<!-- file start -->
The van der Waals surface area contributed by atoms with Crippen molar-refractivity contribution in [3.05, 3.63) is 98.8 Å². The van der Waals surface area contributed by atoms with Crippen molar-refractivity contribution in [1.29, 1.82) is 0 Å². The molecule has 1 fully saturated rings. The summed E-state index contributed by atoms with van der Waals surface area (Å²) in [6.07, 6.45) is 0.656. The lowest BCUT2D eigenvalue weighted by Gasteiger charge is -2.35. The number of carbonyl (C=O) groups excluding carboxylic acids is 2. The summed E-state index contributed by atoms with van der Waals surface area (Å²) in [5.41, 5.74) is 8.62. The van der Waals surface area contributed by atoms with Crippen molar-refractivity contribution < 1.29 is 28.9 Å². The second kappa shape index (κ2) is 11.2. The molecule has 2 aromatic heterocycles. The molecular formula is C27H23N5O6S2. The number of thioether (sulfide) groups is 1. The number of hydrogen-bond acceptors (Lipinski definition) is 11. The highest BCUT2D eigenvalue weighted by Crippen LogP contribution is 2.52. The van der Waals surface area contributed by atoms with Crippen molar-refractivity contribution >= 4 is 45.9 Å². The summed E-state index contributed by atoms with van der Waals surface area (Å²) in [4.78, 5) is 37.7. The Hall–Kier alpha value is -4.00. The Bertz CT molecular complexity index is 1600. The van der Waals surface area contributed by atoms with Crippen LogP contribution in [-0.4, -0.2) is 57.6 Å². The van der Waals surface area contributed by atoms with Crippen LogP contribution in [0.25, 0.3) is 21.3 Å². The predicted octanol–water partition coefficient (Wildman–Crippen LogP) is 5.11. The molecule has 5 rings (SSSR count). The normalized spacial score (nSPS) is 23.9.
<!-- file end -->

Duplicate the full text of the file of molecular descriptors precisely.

The van der Waals surface area contributed by atoms with Crippen molar-refractivity contribution in [3.05, 3.63) is 98.8 Å². The van der Waals surface area contributed by atoms with Crippen molar-refractivity contribution in [1.29, 1.82) is 0 Å². The molecule has 1 fully saturated rings. The summed E-state index contributed by atoms with van der Waals surface area (Å²) in [6.07, 6.45) is 0.656. The lowest BCUT2D eigenvalue weighted by Gasteiger charge is -2.35. The number of carbonyl (C=O) groups excluding carboxylic acids is 2. The summed E-state index contributed by atoms with van der Waals surface area (Å²) in [5.41, 5.74) is 8.62. The van der Waals surface area contributed by atoms with Crippen molar-refractivity contribution < 1.29 is 28.9 Å². The second kappa shape index (κ2) is 11.2. The molecule has 2 aromatic heterocycles. The molecular formula is C27H23N5O6S2. The number of thioether (sulfide) groups is 1. The number of hydrogen-bond acceptors (Lipinski definition) is 11. The highest BCUT2D eigenvalue weighted by Crippen LogP contribution is 2.52. The van der Waals surface area contributed by atoms with Crippen molar-refractivity contribution >= 4 is 45.9 Å². The summed E-state index contributed by atoms with van der Waals surface area (Å²) in [4.78, 5) is 37.7. The Hall–Kier alpha value is -4.00. The Bertz CT molecular complexity index is 1600. The van der Waals surface area contributed by atoms with Crippen LogP contribution in [-0.4, -0.2) is 57.6 Å². The van der Waals surface area contributed by atoms with Crippen LogP contribution in [0.25, 0.3) is 21.3 Å². The predicted octanol–water partition coefficient (Wildman–Crippen LogP) is 5.11. The molecule has 5 rings (SSSR count). The normalized spacial score (nSPS) is 23.9.